Friday, 28 September 2012

Now Is Good


Though it's described as a weepie, I think the acting's fine (except for Jeremy Irvine, I'm afraid, as he gives the same facial expression for almost everything...). The ending did make me weep, though it's totally predictable (well, it's what the whole film's been building towards...what else do you expect). Don't think a weepie is a good description! Can't say it's 5-star but it's still worth checking out... btw, Dakota (Tessa in the film) is probably the nicest looking girl who's terminally ill...

Jesus Henry Christ... and Moonrise Kingdom

I saw the two films weeks apart, but somehow I think they're a bit similar, and I like them both.
 

I guess they're similar in that both films are about adolescent characters who are not understood. In Jesus Henry Christ, it's Henry and his half-sister Audrey. They're both vastly different from their peers and often feel very alienated until they find each other (or realise each other's existence). In Moonrise Kingdom, of course it's the adorable Sam and his love Suzy, both of whom are outcasts in their family / group. The films also resemble each other in that both are filmed in a light-hearted comical way, with an almost surreal style. The retro touch is ingenious in Moonrise Kingdom - it makes the film so much more enjoyable. Highly recommended. 

The Five-Year Engagement

Dear Blog, I'm back. I'm sorry I abandoned you without informing you before I did so. Such a bad girl I am.

So I'm back! Didn't really do anything interesting during this hiatus... apart from eating lots, as always. Haha.

There are a number of films I saw that I want to write about, and this is on the top of the list. The Five-Year Engagement.


Who would have thought? I saw it on the way back, and I wasn't expecting anything profound, just something to kill the time coz I hate sleeping (and can't sleep) on flights.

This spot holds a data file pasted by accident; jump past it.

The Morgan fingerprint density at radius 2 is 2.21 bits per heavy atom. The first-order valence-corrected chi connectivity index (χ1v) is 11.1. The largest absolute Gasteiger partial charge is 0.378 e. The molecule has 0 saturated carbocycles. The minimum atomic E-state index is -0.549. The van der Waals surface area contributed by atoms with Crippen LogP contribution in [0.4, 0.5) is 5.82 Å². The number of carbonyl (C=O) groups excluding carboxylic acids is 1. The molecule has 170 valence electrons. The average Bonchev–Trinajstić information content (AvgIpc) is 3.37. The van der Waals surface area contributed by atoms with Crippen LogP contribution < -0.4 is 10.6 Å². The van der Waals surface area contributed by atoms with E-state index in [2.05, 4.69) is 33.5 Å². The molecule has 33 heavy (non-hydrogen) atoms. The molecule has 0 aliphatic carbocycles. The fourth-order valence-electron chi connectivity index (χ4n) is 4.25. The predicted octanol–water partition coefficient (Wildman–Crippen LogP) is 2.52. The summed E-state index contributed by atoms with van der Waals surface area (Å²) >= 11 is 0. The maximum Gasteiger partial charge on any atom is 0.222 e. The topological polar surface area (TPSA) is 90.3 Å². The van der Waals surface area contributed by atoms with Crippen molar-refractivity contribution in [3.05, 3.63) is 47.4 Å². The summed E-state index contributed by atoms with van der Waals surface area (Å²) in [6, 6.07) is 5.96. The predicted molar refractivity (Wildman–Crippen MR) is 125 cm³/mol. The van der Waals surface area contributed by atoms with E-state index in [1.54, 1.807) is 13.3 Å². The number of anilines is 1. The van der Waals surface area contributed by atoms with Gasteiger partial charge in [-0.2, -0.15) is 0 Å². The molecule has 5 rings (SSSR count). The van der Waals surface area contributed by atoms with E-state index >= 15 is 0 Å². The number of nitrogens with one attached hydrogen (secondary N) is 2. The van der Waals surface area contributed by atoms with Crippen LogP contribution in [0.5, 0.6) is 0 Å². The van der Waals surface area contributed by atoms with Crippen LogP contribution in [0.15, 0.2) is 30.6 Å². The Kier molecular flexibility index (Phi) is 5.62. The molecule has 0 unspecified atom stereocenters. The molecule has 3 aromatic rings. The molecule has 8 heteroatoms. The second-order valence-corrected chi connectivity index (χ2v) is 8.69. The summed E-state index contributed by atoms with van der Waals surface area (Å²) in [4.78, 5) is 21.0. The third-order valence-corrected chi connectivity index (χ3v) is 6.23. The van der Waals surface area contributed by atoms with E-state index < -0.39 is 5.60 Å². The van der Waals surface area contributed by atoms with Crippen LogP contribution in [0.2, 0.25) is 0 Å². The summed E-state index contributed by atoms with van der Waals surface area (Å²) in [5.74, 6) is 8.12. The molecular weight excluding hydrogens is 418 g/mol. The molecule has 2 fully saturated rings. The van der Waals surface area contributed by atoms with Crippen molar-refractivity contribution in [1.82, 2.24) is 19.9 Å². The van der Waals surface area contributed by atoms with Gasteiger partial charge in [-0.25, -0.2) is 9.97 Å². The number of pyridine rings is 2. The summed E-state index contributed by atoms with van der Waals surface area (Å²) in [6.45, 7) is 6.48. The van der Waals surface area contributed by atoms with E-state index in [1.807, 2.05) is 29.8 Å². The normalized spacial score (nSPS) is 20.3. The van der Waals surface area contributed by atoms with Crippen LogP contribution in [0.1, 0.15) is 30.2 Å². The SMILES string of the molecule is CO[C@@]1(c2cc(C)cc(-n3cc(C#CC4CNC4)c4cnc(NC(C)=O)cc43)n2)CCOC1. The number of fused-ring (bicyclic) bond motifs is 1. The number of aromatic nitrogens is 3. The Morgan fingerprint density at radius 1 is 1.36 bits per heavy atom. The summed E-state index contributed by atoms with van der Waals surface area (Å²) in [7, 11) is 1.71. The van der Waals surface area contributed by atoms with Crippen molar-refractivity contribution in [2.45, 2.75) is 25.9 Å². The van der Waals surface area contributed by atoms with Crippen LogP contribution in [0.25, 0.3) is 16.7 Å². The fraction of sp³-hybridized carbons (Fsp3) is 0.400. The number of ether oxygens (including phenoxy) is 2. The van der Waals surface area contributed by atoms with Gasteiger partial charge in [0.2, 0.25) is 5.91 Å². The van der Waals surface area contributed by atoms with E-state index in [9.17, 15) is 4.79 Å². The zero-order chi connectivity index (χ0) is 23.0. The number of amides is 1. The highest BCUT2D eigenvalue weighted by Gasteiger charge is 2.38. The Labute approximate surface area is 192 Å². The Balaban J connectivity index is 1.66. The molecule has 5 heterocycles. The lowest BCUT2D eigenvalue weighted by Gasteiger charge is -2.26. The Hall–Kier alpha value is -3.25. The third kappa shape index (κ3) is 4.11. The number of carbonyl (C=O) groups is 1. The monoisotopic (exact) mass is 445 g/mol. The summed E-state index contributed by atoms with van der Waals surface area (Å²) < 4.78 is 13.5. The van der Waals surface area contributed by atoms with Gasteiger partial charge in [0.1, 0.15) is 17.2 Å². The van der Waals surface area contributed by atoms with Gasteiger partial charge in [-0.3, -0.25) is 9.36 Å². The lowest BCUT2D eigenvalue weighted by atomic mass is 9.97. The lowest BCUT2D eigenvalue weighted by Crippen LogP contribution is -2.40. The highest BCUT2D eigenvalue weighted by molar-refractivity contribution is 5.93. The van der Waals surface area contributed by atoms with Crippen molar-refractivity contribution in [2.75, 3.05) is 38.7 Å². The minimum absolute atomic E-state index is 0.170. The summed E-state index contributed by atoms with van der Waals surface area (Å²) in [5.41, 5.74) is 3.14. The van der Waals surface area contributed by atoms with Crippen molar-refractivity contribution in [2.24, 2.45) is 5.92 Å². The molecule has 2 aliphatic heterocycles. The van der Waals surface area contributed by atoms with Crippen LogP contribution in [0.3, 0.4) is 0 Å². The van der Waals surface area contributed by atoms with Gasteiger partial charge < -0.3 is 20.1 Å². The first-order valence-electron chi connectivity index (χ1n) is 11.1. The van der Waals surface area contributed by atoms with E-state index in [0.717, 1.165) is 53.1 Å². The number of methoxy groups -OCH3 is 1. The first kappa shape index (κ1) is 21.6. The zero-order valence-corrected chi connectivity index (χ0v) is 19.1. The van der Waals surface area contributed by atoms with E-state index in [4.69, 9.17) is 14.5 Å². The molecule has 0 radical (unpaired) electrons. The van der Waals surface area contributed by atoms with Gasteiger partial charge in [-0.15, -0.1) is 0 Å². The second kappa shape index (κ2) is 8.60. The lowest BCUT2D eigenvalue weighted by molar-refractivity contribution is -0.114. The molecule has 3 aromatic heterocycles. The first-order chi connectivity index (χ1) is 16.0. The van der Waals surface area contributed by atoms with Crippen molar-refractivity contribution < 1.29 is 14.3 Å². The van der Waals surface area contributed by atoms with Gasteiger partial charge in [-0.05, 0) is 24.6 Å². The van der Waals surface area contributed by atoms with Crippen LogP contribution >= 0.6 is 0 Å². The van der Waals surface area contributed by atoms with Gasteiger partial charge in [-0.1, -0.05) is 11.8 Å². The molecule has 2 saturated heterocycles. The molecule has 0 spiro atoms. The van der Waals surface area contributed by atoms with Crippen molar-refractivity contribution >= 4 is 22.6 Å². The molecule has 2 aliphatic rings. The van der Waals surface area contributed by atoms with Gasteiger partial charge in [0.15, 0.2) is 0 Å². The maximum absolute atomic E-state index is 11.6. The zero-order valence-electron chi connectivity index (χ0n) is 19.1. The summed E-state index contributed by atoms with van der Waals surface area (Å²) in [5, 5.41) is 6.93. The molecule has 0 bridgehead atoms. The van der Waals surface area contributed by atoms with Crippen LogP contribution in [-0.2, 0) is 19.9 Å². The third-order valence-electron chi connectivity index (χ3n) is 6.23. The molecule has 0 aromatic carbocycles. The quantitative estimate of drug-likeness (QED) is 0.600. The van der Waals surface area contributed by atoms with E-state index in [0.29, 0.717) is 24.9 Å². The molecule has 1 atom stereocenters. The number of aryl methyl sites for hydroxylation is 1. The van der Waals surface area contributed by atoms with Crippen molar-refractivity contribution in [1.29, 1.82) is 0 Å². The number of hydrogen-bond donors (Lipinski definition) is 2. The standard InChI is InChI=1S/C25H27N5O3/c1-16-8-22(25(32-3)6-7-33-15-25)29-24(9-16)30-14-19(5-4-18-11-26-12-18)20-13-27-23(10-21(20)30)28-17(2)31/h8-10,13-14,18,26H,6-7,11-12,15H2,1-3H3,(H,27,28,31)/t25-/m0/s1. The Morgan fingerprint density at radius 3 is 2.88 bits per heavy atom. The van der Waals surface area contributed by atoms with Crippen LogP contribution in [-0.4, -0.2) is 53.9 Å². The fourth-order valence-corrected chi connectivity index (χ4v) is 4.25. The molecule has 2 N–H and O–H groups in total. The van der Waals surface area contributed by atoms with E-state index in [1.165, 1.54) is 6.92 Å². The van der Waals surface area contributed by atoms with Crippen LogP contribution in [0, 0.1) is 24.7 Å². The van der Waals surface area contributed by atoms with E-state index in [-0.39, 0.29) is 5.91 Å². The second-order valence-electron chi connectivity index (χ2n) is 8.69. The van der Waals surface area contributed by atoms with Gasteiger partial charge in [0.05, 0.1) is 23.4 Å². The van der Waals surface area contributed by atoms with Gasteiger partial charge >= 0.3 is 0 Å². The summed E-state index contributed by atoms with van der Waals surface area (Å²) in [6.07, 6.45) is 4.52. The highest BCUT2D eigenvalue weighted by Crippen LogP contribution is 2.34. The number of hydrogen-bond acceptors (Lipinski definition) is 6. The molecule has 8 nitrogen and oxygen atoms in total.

The plot is simple: two people fall in love, they get engaged, they are happy, and then they move to a different place. The relationship slowly turns sour because of the changed circumstances, and they split up, after a five-year engagement. Then they get back together, a few years later.

Simple, and yet the nuances of the difficulties in the relationship feel so real, so authentic, it is like you can feel it happening to your friends and you feel really, really sorry for them. *spoiler alert* When Tom moves to Michigan, he moves because of love. But reality strikes, he can't find a job in Michigan, and he becomes disappointed with and disillusioned in life, and in the relationship.

I find this particularly striking and realistic because this is something many of my friends (and myself?) are going through - striking a balance between our own dreams and ambitions, and the relationship with our loved ones. Perhaps this is even more pronounced and relevant for guys, as I imagine few of them would be willing to 'sacrifice their career' for their partners. I'm sure someone would disagree with this, but this is what I see in 'my reality', among my friends especially. At the beginning it may all be jolly and well, but slowly as reality sinks in, and you don't get the satisfaction and encouragement you get from accomplishing something at work, some people can become disillusioned and find it unbearable.

In the film, Tom finds a way out with his new taco van business, as he can literally go anywhere with the van (though it is still a question whether tacos would be popular everywhere...). I wonder if there is a similar solution for every relationship...
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